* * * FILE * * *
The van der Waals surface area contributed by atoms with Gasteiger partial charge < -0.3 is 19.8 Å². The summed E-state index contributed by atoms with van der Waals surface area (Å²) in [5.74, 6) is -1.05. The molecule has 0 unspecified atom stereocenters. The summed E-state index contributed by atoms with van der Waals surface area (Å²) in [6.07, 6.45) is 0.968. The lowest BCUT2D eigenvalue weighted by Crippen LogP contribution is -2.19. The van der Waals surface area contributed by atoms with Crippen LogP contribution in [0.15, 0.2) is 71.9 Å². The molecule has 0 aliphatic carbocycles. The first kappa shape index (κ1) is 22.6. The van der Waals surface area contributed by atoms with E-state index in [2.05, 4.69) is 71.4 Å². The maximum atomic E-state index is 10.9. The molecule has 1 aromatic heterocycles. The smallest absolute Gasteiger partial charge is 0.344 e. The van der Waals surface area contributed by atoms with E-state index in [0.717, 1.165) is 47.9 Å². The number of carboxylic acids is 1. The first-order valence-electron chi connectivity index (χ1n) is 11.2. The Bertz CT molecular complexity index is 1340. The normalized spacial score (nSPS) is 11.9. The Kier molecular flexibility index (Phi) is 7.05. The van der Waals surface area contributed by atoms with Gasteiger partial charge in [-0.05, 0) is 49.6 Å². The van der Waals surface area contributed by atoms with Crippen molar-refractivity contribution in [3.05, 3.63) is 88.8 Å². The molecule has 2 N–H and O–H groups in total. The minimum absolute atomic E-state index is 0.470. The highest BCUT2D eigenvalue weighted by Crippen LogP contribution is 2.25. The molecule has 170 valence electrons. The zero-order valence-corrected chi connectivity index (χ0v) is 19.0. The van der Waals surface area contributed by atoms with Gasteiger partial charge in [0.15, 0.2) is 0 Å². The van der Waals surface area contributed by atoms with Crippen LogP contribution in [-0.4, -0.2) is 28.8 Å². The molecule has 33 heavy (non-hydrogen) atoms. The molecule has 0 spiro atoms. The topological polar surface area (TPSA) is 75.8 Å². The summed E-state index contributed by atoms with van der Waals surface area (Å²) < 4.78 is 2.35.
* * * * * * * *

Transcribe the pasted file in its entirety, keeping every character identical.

The van der Waals surface area contributed by atoms with Gasteiger partial charge < -0.3 is 19.8 Å². The summed E-state index contributed by atoms with van der Waals surface area (Å²) in [5.74, 6) is -1.05. The molecule has 0 unspecified atom stereocenters. The summed E-state index contributed by atoms with van der Waals surface area (Å²) in [6.07, 6.45) is 0.968. The lowest BCUT2D eigenvalue weighted by Crippen LogP contribution is -2.19. The van der Waals surface area contributed by atoms with Crippen LogP contribution in [0.15, 0.2) is 71.9 Å². The molecule has 0 aliphatic carbocycles. The first kappa shape index (κ1) is 22.6. The van der Waals surface area contributed by atoms with E-state index in [2.05, 4.69) is 71.4 Å². The maximum atomic E-state index is 10.9. The molecule has 1 aromatic heterocycles. The smallest absolute Gasteiger partial charge is 0.344 e. The van der Waals surface area contributed by atoms with E-state index in [0.717, 1.165) is 47.9 Å². The number of carboxylic acids is 1. The first-order valence-electron chi connectivity index (χ1n) is 11.2. The Bertz CT molecular complexity index is 1340. The normalized spacial score (nSPS) is 11.9. The Kier molecular flexibility index (Phi) is 7.05. The van der Waals surface area contributed by atoms with Gasteiger partial charge in [-0.05, 0) is 49.6 Å². The van der Waals surface area contributed by atoms with Crippen molar-refractivity contribution in [3.05, 3.63) is 88.8 Å². The molecule has 2 N–H and O–H groups in total. The minimum absolute atomic E-state index is 0.470. The highest BCUT2D eigenvalue weighted by Crippen LogP contribution is 2.25. The molecule has 170 valence electrons. The zero-order valence-corrected chi connectivity index (χ0v) is 19.0. The van der Waals surface area contributed by atoms with Gasteiger partial charge in [0.15, 0.2) is 0 Å². The van der Waals surface area contributed by atoms with Crippen LogP contribution in [-0.4, -0.2) is 28.8 Å². The molecule has 33 heavy (non-hydrogen) atoms. The molecule has 0 spiro atoms. The topological polar surface area (TPSA) is 75.8 Å². The summed E-state index contributed by atoms with van der Waals surface area (Å²) < 4.78 is 2.35.